8 Hiire (Pasteurisation)

Freshly brewed sake, known as "namazake" (unpasteurised sake), is a living entity. Due to the presence of active yeast and microorganisms, if left untreated, it can undergo excessive fermentation, compromising its flavour, aroma, and clarity. To address this, the process of "hiire" (pasteurization) is employed. Hiire involves heating the sake to kill microorganisms, creating a stable aging environment. This not only stabilises the sake quality but also allows for long-term storage without the need for preservatives. This practice reflects the wisdom passed down from our predecessors since the Edo period.
However, there are also types of sake that are left unpasteurised and stored at low temperatures without filtration or pasteurisation. While sake without pasteurisation is delicate and challenging to distribute and store, it has gained popularity for its unique and vibrant aroma, as well as its fresh taste.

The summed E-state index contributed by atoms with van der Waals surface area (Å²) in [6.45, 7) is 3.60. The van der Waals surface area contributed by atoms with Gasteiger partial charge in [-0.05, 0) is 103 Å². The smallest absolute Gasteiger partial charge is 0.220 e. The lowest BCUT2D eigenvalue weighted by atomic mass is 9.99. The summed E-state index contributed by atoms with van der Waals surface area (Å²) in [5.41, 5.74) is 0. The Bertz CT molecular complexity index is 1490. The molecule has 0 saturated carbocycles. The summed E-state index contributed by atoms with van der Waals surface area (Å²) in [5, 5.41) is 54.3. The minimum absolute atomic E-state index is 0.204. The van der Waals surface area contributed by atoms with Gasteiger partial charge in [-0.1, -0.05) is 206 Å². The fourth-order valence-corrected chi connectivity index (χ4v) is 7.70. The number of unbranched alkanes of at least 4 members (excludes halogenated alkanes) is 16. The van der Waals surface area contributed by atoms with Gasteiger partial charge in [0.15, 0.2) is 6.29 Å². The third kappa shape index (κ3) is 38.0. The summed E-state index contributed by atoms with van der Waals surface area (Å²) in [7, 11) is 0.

9 Chozo (Storage)

Once the pasteurization process is complete, the sake is stored in tanks. Maintaining a consistent cooling temperature, it is carefully stored for several months to about a year, allowing it to undergo a slow and deliberate aging process. There are various storage methods, such as storing in tanks or bottling and storing in bottles. However, proper temperature management is crucial, as excessive warmth can lead to over-aging.
During the storage period in tanks before bottling, the fresh and robust characteristics of the new sake gradually settle, and the flavour and aroma evolve into a rounded and mellow quality.